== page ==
Acard's Small Business RAID Appliance


Acard's ARS-3031 made a good impression, especially when you consider the device is in the sub-$1,000 price range. The hard drive frames are solid, and even inexperienced users can configure the system. Thanks to an external Ultra160 SCSI interface, the ARS-3031 can be hooked up to virtually any server or workstation host system using LVD cabling. Several of these appliances can also be SCSI-daisy-chained, which is not possible with eSATA appliances.

We found the RAID monitor software to be more of a cosmetic add-on, because it does not provide any real value that exceeds very basic drive monitoring. There is an event log to track status changes, but the system won't notify you by email in case one of the drives should fail.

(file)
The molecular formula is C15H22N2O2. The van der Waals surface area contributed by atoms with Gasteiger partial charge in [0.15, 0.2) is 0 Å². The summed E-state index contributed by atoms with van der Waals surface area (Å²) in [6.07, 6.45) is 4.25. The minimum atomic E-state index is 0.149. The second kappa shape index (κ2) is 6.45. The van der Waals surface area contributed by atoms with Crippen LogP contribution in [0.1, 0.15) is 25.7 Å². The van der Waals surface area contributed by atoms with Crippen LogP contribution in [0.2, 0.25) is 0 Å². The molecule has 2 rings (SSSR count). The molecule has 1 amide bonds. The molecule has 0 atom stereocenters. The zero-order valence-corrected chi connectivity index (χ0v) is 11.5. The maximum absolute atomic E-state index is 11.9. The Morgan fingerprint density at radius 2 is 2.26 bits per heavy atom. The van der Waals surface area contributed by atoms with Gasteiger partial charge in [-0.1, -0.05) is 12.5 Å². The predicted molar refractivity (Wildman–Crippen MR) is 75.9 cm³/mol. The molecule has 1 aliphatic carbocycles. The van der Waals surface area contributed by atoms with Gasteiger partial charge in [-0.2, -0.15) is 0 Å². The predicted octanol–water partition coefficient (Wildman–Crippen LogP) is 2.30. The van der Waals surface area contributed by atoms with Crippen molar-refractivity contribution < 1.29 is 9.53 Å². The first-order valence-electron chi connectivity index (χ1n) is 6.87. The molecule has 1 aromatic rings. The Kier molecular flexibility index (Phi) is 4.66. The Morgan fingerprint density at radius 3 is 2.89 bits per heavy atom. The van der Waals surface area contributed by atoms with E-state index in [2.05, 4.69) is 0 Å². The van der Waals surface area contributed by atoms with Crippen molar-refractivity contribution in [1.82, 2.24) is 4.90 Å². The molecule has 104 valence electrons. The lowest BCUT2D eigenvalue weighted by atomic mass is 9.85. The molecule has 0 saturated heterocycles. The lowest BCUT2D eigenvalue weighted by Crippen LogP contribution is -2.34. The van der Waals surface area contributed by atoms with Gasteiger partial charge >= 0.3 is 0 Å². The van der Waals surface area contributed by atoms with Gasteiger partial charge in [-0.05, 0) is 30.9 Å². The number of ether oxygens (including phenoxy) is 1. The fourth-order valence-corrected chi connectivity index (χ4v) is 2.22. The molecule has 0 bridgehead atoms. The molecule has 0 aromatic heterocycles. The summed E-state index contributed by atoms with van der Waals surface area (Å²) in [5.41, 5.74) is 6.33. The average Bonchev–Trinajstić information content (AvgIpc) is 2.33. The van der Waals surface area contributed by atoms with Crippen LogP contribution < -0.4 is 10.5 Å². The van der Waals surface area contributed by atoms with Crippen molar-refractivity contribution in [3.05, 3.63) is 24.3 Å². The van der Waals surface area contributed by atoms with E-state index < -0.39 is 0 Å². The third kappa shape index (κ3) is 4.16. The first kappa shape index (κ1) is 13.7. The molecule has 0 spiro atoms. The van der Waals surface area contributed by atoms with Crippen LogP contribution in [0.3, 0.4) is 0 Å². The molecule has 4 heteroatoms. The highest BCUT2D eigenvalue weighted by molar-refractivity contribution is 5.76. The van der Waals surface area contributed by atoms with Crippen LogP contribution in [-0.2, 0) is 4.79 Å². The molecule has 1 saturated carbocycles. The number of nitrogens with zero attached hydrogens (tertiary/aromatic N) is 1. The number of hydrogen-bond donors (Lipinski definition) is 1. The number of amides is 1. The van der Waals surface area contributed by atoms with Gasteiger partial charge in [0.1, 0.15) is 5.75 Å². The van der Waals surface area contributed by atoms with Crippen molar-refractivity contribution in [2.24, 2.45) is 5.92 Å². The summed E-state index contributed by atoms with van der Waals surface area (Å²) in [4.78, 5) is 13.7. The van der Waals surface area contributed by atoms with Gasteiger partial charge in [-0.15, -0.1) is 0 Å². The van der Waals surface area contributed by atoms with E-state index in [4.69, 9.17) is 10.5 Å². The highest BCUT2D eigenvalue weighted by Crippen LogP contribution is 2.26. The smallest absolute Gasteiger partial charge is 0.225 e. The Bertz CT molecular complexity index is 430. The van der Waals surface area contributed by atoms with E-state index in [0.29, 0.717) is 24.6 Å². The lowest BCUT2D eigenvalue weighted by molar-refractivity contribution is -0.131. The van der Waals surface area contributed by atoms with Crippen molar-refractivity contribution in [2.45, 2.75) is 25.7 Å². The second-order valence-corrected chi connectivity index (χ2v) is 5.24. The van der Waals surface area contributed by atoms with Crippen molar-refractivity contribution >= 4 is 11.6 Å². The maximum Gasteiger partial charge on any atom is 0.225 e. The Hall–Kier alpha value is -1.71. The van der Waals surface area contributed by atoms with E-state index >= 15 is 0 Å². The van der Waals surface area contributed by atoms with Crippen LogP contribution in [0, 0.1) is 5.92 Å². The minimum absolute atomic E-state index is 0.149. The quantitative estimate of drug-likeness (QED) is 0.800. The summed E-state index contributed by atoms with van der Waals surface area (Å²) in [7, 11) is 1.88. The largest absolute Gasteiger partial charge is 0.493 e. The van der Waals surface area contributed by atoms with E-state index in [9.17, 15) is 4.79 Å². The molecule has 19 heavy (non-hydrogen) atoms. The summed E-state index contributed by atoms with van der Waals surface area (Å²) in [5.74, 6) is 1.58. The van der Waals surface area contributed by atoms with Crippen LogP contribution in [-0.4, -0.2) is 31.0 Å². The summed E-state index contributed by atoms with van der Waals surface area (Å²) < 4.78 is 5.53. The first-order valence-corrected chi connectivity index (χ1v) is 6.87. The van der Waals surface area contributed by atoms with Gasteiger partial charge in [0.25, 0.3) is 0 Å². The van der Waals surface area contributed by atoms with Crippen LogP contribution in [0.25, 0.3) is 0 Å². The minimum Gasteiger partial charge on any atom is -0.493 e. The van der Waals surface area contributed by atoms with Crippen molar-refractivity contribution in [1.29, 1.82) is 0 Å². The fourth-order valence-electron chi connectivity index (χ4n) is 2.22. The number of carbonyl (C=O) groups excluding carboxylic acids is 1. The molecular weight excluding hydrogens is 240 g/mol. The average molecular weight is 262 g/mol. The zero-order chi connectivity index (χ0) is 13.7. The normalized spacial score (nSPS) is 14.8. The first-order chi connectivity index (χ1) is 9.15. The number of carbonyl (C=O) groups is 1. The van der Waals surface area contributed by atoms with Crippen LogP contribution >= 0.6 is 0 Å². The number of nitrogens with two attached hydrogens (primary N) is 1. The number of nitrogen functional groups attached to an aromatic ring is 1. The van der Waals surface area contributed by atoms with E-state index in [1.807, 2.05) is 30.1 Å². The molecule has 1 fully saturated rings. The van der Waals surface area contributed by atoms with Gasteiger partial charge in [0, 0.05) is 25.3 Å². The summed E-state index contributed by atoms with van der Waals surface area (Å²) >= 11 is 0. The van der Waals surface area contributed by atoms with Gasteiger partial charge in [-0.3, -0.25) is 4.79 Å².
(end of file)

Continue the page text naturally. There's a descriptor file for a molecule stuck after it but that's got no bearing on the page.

The benchmark results are not close enough to what we expected prior to the testing. The IO benchmark graphs are flat rather than rising as the command queue depth increases, which indicates a bottleneck - whether this originated in the RAID controller's cache or was caused by the UltraSCSI-to-SATA bridge. As a result, the ARS-3031 delivers only 50% of the performance level that can be achieved by installing a current SATA RAID controller and four drives into existing server systems.

We do not recommend this product for application scenarios that require high storage performance due to its somewhat disappointing benchmark results. However, flexibility often is more important than performance, which is why we can still recommend the Areca appliance. Many rackmount servers cannot be upgraded by installing hard drives due to space constraints. As a result, the ARS-3031 can be called a viable solution for upgrading storage to existing SCSI infrastructures.